3D models in a 2D world?

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:bust_in_silhouette: Asked By Tomogara

Hi Godot Community,

this is my first question on my very first project and I was just wondering if what I am looking for is possible in Godot. In the example-video below it already shows that it is technically possible. But since I am a bloody beginner I wanted to make sure I didn’t misunderstand this concept and if I can make changes to my 3D player model later after it had animations already.


I want to create a 2D world with 3D models inside of it (3D models = player, npc, properties) I have seen tutorials that show how to render a 3D model from different ankles into a 2D sprite but I’d rather have a real 3D model sitting inside the 2D world because I’d like to be able to switch the 3D model’s armor for example later.

what I want to avoid: 2D sprite “player running animation” made of a follow up of multiple pictures to create 3D illussion, because if I want to change the player’s look later, I’ll have to render the animation again. Or maybe there is still a way to switch the 2D player’s clothing even after the animations have been created? maybe I’m stressing for no reason here?

what I am aiming for: “3D model player running animation” so changes on the player could still be made after the animation has already been created.

or would it be better to have a 3D model in blender, then do the changes on the 3D model’s look, and finally have it render all the animations for that model into a 2D sprite again, wouldn’t that be a problem in terms of time consumption and game file size?

If something still sounds confusing I can try explaining it in a different way :slight_smile:

I wanted to know if something like that would be possible for a beginner in Godot to start working with :smiley: I saw a video on YouTube that shows what I am aiming for pretty good: https://www.youtube.com/watch?v=bsawS6q6wuE

1 Like
:bust_in_silhouette: Reply From: MuffinManKen

There’s 2 approaches that are “pure 2D”:

  1. Pre-render everything as a sprite. Do animations by playing the frames. It will use a lot of memory (especially as you add more animations) and changing clothes would be pretty much limited to changing colours.
  2. Use skeleton-based animation. Here you have all the different pieces as sprites (head, body, arms, etc). This will save a ton of memory and changing clothes is as easy as swapping just the required sprites:
    2D skeletons — Godot Engine (3.1) documentation in English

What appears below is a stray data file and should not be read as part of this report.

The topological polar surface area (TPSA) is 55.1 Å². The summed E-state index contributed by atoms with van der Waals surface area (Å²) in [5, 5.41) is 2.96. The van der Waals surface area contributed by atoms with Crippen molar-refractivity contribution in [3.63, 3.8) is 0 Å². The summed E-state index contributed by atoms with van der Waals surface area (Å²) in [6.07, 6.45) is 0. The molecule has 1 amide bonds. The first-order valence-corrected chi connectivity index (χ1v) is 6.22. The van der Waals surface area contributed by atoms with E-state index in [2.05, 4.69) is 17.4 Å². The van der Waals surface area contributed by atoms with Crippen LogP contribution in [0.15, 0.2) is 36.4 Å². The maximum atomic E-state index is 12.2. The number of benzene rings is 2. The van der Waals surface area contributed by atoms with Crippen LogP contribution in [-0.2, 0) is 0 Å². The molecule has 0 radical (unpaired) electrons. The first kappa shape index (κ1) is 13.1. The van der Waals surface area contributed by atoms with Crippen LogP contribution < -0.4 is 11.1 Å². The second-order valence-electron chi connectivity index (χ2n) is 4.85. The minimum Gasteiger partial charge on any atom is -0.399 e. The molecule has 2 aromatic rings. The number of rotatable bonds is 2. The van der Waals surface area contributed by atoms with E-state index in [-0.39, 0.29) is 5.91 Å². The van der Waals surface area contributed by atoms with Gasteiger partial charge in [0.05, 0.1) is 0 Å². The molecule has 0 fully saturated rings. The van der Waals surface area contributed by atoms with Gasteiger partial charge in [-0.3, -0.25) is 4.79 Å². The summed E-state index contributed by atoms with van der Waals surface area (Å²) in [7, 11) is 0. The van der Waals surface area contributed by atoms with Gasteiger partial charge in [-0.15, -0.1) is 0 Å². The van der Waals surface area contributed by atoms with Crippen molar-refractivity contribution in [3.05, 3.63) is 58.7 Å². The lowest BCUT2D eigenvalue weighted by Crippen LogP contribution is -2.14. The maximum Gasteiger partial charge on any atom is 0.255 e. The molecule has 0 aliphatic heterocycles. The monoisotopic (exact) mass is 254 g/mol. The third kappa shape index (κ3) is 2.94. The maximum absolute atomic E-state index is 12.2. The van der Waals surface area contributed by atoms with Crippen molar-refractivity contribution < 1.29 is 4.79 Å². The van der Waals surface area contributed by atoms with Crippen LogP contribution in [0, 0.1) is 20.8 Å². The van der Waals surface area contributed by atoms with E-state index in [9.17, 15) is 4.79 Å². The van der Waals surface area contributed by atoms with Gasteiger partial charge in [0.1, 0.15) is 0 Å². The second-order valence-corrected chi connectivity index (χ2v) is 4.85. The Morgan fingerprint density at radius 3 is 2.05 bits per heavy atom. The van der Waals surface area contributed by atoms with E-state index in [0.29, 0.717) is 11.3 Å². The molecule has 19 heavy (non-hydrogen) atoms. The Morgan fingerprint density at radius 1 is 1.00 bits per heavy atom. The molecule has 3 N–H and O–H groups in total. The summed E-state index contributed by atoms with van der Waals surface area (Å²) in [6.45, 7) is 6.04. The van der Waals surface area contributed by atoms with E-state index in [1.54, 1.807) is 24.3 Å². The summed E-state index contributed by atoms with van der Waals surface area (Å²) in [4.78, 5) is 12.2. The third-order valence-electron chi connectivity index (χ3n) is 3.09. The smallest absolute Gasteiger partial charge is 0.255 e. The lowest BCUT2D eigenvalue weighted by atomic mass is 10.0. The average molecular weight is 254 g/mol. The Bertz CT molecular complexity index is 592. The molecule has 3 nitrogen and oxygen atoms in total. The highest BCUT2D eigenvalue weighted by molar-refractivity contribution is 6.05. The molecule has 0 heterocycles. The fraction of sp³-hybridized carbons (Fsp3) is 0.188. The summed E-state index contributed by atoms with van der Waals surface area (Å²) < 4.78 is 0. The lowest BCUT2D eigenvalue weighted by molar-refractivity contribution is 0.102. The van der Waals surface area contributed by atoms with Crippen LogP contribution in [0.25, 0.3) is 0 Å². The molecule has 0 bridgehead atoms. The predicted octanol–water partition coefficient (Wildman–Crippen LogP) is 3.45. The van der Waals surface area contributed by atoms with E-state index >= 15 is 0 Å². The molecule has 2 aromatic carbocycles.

If you want to use a 3D model, you can render the model in a viewport, then use the resulting texture as a sprite. This is the most flexible, but also more complicated. I’m doing this now and I’m having some quality issues with the sprites.

thank you very much for the explanation and the mentioned examples, since I am just about to start learning GD Script and creating the very first game this managed to help me on what to focus on when it comes to the player characters!

Tomogara | 2019-04-10 14:46

:bust_in_silhouette: Reply From: NoobOfTheDay

I have to admit, that I’m also still a Godot beginner but from what I see in your example video there might be a third approach thats not exactly 2D but maybe you only want to create a world that looks sort of 2d-ish.

You could create your game as real 3D world and set up the camera to use orthogonal projection which makes the scene look flat and move the camera only in two dimensions in front of your 3D scene.

One big advantage would be that your free to add animations to you character during development without having to render dozens of new images and setting them up as animation frames.
And your “2D world” has implicit paralax scolling (which I find very neat).

Of course developing a 3D game needs a slightly different “mindset” than 2D games but when you get used to it you can have a 3D scene/game that looks 2D, 2.5D (isometric) or even 3D and you could switch between the presentations in mid-game without much effort.

Changes to the player model (active weapon, clothing, etc.) would be reduced to assigning new textures or replacing a child 3D object with another one.

At least that’s the approach I would attempt to use.
Hope it helps.